Saint Louis, Mo. — For more than a year, ride-sharing companies like Uber and Lyft have been looking to expand their business into the St. Louis metro region. For over a year, they’ve failed.
In that time, Columbia and Kansas City have both embraced Uber drivers, and the billion-dollar company’s operation continues to expand. But in St. Louis, one of the largest metro regions in the country without an Uber presence, negotiations have taken longer than expected, and the cause depends on who you ask.
If you ask Uber officials, they’ll tell you that the Metropolitan Taxicab Commission has several members that are from the taxi industry (a requirement of the Commission’s structure) that are not interested in competition. Uber says those members want to create a regulatory framework that favors their business model, not ride-sharing companies like Uber.
But if you ask representatives of the MTC, or other folks negotiating with Uber, they’ll paint a much different picture. City officials and MTC representatives will tell you that Uber wants what it wants, that they give very little ground, and that Uber is better at winning the PR battle than hashing out the details in private meetings.
And the details do need work. Uber doesn’t want fingerprint-driven background checks conducted by the Missouri Highway Patrol for their drivers, calling it unnecessary and saying their own internal check is better. MTC regulations require drug tests for new drivers, something Uber says is merely a “snapshot” in time while their own customer feedback gives “real time reviews” of drivers.
It’s a fight they’ve had in several cities. In Kansas City, a rift over background checks nearly ended Uber’s presence there for good, until the ride-sharer began pushing for a broad statewide regulatory framework in Jefferson City and leveraged Kansas City officials into a better deal.
Sagar Shah, Uber general manager for St. Louis, told The Missouri Times that he wasn’t sure what the MTC planned to do at it’s June 23 meeting, and that there “wasn’t much transparency” about MTC plans.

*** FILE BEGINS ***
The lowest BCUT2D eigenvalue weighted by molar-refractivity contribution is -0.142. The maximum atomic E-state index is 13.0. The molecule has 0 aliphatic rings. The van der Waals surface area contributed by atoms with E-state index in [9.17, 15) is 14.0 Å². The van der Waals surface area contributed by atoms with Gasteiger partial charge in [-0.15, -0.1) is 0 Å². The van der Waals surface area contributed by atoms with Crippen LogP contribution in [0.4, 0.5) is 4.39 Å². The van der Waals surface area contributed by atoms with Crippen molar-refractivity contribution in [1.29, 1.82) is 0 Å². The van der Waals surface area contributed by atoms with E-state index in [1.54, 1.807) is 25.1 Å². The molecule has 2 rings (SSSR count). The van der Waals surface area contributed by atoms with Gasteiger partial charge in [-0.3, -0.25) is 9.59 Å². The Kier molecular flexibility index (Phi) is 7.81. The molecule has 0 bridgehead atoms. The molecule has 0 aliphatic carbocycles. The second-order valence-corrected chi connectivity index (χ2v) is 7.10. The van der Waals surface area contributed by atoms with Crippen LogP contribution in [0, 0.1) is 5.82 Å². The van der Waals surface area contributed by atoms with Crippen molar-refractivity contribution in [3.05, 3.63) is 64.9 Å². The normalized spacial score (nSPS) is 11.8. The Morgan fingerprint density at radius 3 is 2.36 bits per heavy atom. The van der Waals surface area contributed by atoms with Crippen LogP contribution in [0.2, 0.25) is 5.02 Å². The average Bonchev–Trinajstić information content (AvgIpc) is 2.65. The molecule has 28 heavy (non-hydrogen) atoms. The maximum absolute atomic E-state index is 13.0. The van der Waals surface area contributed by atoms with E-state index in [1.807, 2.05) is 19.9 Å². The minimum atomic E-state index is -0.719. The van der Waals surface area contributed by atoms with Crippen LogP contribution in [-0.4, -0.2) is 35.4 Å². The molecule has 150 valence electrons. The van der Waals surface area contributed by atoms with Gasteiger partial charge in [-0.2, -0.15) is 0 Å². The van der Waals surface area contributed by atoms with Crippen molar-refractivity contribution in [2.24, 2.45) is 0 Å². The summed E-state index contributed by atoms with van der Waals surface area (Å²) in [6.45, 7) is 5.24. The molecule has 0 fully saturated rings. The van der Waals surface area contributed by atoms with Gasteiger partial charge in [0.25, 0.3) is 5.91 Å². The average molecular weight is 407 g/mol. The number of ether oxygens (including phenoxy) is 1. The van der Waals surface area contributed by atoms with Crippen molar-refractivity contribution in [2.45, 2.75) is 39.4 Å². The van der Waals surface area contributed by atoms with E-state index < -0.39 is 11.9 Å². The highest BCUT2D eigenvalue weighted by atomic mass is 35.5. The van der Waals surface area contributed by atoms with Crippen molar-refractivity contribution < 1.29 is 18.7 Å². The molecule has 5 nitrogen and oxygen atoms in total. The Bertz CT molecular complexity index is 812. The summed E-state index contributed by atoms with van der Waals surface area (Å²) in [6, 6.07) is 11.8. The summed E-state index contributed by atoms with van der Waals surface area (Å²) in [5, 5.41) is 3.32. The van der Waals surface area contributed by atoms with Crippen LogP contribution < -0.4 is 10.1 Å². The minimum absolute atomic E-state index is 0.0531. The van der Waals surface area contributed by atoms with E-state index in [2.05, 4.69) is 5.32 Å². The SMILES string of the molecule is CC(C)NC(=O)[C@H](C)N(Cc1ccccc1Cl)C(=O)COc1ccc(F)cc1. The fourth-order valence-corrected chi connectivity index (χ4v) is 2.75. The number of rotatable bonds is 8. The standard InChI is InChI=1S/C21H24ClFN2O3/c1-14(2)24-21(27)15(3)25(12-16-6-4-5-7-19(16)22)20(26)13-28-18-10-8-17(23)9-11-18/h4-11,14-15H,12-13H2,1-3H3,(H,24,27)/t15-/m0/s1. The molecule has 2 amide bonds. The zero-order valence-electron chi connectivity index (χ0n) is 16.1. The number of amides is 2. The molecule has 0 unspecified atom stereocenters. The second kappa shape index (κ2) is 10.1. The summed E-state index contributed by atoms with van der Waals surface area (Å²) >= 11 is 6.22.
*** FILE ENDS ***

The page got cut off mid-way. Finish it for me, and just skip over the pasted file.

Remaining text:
But the characterization gets flipped when you talk to Lou Hamilton, the volunteer chairman of the MTC, who says he personally wants Uber to operate in St. Louis, but reminds folks that the devil is in the details.
“I want them to operate here,” Hamilton said. “But we have a responsibility when it comes to public safety, so we have to meet those responsibilities going forward.”
Hamilton said he’s been “very clear” about his intentions on June 23 to lead a discussion about ride-sharing regulations and what can be done to welcome Uber or their smaller competitors like Lyft. Hamilton said he had concerns when Uber told the press that the MTC isn’t interested in negotiations, saying he’s spoken with Uber officials at least once weekly since April.
Shah said he’d hoped the commission would be prepared to embrace Uber by the July 4 weekend, when plenty of St. Louis folks will be in need of sober drivers. While that goal is looking more and more like a pipe dream, good negotiations would have Uber up-and-running by late summer or early fall. Who has to give what in order to achieve that goal, once again, depends on whom you ask.
Collin Reischman was the Managing Editor for The Missouri Times, and a graduate of Webster University with a Bachelor of Arts in Journalism.